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Letter from Colonel Nicoll to John M' Kesson: Has had a good deal of conversation with some of the Highland Regulars, one in particular, who wished for a reconcilia



King' s Bridge, September 29, 1776.

DEAR SIR: I returned last night from Morisceany, which place I have been at for three days last on command. I had a good deal of conversation with some of the Highland Regulars, one in particular, who told me it was disagreeable to him to take up arms against us, as he had a number of friends amongst us and wished heartily for a reconciliation, I asked him how many of the Highlanders got killed in the skirmish the other night. He told me there were four killed and one missing, which he expected we had taken prisoner, His account of Major Hatfield was that he was wounded just above the eye, and he thought was in danger of losing his eye. I don' t think that there is above fifty Regulars kept on Montorzor' s Island. They mount but twelve sentinels in the day, and double them in the night, There is kept, I suppose, above five hundred on the island next to Montorzor' s, according to their tents and movements.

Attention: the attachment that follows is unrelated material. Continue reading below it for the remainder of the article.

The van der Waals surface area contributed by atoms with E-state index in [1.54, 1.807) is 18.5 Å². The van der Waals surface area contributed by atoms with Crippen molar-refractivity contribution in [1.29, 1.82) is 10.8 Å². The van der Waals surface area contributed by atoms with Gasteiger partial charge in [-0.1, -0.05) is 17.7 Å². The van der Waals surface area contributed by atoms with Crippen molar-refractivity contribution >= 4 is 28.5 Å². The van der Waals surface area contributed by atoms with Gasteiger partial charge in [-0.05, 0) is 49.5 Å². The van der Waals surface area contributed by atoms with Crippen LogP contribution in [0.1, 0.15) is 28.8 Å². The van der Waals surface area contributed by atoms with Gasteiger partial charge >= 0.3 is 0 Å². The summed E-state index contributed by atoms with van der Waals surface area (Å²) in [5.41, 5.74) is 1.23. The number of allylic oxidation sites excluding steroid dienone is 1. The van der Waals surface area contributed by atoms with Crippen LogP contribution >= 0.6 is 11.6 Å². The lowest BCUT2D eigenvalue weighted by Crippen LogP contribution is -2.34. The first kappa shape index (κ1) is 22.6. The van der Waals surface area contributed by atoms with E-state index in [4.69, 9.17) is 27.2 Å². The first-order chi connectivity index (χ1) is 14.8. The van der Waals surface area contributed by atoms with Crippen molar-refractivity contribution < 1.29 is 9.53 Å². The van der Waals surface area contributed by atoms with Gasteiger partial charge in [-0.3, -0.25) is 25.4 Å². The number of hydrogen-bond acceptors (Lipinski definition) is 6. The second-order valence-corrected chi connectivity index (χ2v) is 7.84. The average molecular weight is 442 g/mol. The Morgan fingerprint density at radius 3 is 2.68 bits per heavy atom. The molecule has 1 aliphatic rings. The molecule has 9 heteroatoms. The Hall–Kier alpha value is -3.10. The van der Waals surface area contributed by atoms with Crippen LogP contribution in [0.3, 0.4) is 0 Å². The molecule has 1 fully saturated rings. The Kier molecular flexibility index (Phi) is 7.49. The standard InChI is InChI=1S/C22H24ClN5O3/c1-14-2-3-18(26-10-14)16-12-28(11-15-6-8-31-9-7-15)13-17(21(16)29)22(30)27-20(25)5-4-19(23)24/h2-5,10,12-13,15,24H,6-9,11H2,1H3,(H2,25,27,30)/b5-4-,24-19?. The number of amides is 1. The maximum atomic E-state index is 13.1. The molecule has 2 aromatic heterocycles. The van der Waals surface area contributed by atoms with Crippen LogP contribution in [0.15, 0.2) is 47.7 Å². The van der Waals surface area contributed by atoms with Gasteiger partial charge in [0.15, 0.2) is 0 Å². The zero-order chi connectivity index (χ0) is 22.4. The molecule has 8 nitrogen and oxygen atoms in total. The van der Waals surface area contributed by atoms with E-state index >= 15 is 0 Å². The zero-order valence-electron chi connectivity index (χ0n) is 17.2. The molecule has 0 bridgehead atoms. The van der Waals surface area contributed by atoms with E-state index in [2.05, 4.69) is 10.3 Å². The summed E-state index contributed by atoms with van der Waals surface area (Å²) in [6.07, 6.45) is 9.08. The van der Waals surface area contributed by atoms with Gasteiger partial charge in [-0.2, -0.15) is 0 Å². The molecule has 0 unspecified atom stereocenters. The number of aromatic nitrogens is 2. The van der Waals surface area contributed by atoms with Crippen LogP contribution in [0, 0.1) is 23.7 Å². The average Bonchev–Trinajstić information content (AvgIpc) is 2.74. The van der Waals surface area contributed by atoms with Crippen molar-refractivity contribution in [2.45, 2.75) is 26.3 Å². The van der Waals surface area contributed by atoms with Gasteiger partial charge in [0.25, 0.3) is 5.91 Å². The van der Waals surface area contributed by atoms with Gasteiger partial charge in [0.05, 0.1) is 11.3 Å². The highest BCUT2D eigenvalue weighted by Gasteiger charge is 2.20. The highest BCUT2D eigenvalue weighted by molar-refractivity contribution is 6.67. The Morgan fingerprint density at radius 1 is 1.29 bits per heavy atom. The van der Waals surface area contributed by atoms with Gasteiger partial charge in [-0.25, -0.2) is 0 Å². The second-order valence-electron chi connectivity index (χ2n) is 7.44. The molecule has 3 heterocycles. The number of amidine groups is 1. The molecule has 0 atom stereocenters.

Captain Lamb and about four hundred of our prisoners, taken at Quebeck, have got to Elizabethtown. They were sent away upon the parole of honour, to return when demanded, and not take up arms without a change of prisoners.

Mr˙ Taylor has come from the lines to-day, who acts as Brigade-Major to General McDougall, and says our people surprised a party of Regulars in a house near their lines, and got a chest of medicines.

I know of no movements in our army nor our enemy' s. We have got our lines well fortified — our people chiefly under cover, so as to be comfortable. Two large mortars, from Boston, of solid metal, were day before yesterday carried to Fort Washington.

I am, sir, your sincere friend and humble servant,


To John McKesson, Secretary.